Saturday, March 10, 2012

Then & Now Musings

I've devoted a lot of brain power the past couple of weeks to my Grandmother. She is 95 and still lives at home. KB, Feeche and I went to see her last week-end. Obviously a lot has changed in her life, house, and circumstances from when I was a child. Anyway, I've been talking to folks in the Chicago area a lot more than I normally do and, you know, that have a distinct sound. I talked to a gentleman from there today and his inflections reminded me very much of my Uncle Hank. I went all nostalgic on myself, kind of like I did a few times last week-end in Chicago. The what was vs. the what is. The sweet memories and love and warmth of family and place that is no longer. My life has always seemed a bit out of order to me, mainly 'cause it hasn't followed my plan. But the fact that I'm grieving my Grandparent's home and thier significance in my life after I've grieved my parents home and place in my life, seems...odd. Out of order. Like, don't parents die after grandparents. Seriously. And why, seriously, why, as Flower puts it, is everyone in my family dropping like flies. Gram has been more than just Grandma in my life. She has been....strong and uncompromising and courageous. She has been my role-model on so many levels.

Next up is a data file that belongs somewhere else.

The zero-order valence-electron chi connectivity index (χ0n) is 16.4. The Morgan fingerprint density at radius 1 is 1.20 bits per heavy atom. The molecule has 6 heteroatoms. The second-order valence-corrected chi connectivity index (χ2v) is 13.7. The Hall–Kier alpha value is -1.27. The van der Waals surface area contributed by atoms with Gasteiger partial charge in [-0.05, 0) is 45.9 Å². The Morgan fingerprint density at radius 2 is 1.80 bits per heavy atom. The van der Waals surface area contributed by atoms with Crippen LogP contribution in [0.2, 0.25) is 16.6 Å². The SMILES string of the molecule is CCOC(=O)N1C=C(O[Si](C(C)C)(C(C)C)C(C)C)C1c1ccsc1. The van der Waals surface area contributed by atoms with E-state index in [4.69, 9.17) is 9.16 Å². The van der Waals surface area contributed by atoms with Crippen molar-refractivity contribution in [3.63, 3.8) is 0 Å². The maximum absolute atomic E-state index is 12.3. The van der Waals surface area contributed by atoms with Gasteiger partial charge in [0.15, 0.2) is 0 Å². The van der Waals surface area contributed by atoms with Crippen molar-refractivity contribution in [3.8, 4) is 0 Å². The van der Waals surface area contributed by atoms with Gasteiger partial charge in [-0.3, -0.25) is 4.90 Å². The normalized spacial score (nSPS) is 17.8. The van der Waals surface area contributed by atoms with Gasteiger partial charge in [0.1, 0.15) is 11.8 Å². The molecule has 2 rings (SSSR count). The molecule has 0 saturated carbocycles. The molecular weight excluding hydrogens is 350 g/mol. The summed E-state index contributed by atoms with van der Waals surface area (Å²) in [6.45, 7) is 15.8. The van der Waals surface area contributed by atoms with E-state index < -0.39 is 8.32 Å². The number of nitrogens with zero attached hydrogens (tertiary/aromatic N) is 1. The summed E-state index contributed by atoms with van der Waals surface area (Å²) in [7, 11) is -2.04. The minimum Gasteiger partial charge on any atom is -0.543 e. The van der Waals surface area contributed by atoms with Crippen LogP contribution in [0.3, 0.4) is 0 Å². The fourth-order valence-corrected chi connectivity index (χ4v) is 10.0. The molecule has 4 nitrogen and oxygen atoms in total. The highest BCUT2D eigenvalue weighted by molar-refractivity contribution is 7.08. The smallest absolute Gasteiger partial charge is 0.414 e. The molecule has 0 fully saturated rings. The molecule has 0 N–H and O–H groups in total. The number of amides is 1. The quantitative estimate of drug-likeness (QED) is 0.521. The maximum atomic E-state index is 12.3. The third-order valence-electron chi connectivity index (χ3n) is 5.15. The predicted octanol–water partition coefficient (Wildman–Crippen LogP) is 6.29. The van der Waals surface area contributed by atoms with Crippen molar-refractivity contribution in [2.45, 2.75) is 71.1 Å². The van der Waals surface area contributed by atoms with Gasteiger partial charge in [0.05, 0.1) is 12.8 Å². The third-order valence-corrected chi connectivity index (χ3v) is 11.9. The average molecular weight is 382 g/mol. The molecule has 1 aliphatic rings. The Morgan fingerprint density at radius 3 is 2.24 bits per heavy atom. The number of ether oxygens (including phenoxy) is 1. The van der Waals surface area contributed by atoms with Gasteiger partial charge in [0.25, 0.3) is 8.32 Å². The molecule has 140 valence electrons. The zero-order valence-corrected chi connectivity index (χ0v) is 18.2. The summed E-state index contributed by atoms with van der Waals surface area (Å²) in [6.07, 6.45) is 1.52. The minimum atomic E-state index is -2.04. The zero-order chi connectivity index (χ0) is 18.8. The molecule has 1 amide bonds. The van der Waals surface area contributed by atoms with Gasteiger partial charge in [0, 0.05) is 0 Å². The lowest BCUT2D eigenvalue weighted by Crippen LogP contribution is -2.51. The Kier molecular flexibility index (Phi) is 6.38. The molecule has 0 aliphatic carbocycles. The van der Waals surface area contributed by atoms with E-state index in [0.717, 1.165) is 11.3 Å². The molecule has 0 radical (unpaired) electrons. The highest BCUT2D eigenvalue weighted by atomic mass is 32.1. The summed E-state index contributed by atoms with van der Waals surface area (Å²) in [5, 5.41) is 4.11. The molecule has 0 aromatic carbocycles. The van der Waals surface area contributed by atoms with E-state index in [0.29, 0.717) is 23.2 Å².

Gram has been sharing more stories, including all of the "hush-hush" ones (of which there are many, and significant ones at that) more and more. I'm honored by the telling. Saddened by how horrifically brutal her life has been, amazed at the beauty and redemption she found despite devastating circumstances, proud of the good life she and my Grandpa eventually made for themselves and their two orpaned children. It is a love comes softly story and more than one person has told me I need to write it.

Gram told us many stories last week-end of Mom and Uncle Hank and Grandpa and would always say, "Those were good times." And my own memories of thier house growing up, the love there, the gifts and warmth- they were good times. Good memories. I have in my mind's eye a picture of thier living room. It is clean and warm and full of rugs and books. There is the fragrant smell of pipe smoke, the sound of a baseball game going in the living room, the yellow butterscotch candies glowing like gems on the consol by the rocking chair. Gram's knitting, smelling like her, and her cups of coffee, always half full and somehow always warm. I am loved there, and considered and accepted. And Gram and Uncle Hank and Grandpa are there, smiling and only slightly irritated when we walk in front of the baseball game for the umpteenth time. Good, kind people that were full of joy at our presence.

Gram says she wants to sit down in her rocking chair, go to sleep and die. When she wakes, the people that she loves, the people that loved her will be waiting. Grandpa, Hank and Mom, Dad and Sue and her Momma and Sister and Brothers. She's always said she'll live to be 110 and maybe she will but I've never heard her talk about dying before.

I am praying that God gives me wisdom beyond myself to show this woman whom I have loved and respected my whole life honor and care.

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